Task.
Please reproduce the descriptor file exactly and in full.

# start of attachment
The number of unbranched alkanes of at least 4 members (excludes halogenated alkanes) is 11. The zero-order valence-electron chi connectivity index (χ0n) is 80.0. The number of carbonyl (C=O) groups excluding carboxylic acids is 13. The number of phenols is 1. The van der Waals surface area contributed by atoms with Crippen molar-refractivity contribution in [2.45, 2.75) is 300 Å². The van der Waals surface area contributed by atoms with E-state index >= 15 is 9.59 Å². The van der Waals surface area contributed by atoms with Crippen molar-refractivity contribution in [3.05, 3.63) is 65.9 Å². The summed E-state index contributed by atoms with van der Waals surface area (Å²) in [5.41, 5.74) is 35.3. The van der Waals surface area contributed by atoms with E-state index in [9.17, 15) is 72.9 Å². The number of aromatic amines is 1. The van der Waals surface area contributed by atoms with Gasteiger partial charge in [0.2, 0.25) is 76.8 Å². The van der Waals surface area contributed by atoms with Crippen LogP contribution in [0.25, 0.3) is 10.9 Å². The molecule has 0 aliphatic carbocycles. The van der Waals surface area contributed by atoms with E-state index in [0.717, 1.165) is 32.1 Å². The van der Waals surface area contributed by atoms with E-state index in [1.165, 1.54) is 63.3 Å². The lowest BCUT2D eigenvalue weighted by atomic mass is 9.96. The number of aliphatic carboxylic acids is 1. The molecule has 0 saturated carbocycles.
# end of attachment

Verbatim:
The number of unbranched alkanes of at least 4 members (excludes halogenated alkanes) is 11. The zero-order valence-electron chi connectivity index (χ0n) is 80.0. The number of carbonyl (C=O) groups excluding carboxylic acids is 13. The number of phenols is 1. The van der Waals surface area contributed by atoms with Crippen molar-refractivity contribution in [2.45, 2.75) is 300 Å². The van der Waals surface area contributed by atoms with E-state index >= 15 is 9.59 Å². The van der Waals surface area contributed by atoms with Crippen molar-refractivity contribution in [3.05, 3.63) is 65.9 Å². The summed E-state index contributed by atoms with van der Waals surface area (Å²) in [5.41, 5.74) is 35.3. The van der Waals surface area contributed by atoms with E-state index in [9.17, 15) is 72.9 Å². The number of aromatic amines is 1. The van der Waals surface area contributed by atoms with Gasteiger partial charge in [0.2, 0.25) is 76.8 Å². The van der Waals surface area contributed by atoms with Crippen LogP contribution in [0.25, 0.3) is 10.9 Å². The molecule has 0 aliphatic carbocycles. The van der Waals surface area contributed by atoms with E-state index in [0.717, 1.165) is 32.1 Å². The van der Waals surface area contributed by atoms with E-state index in [1.165, 1.54) is 63.3 Å². The lowest BCUT2D eigenvalue weighted by atomic mass is 9.96. The number of aliphatic carboxylic acids is 1. The molecule has 0 saturated carbocycles.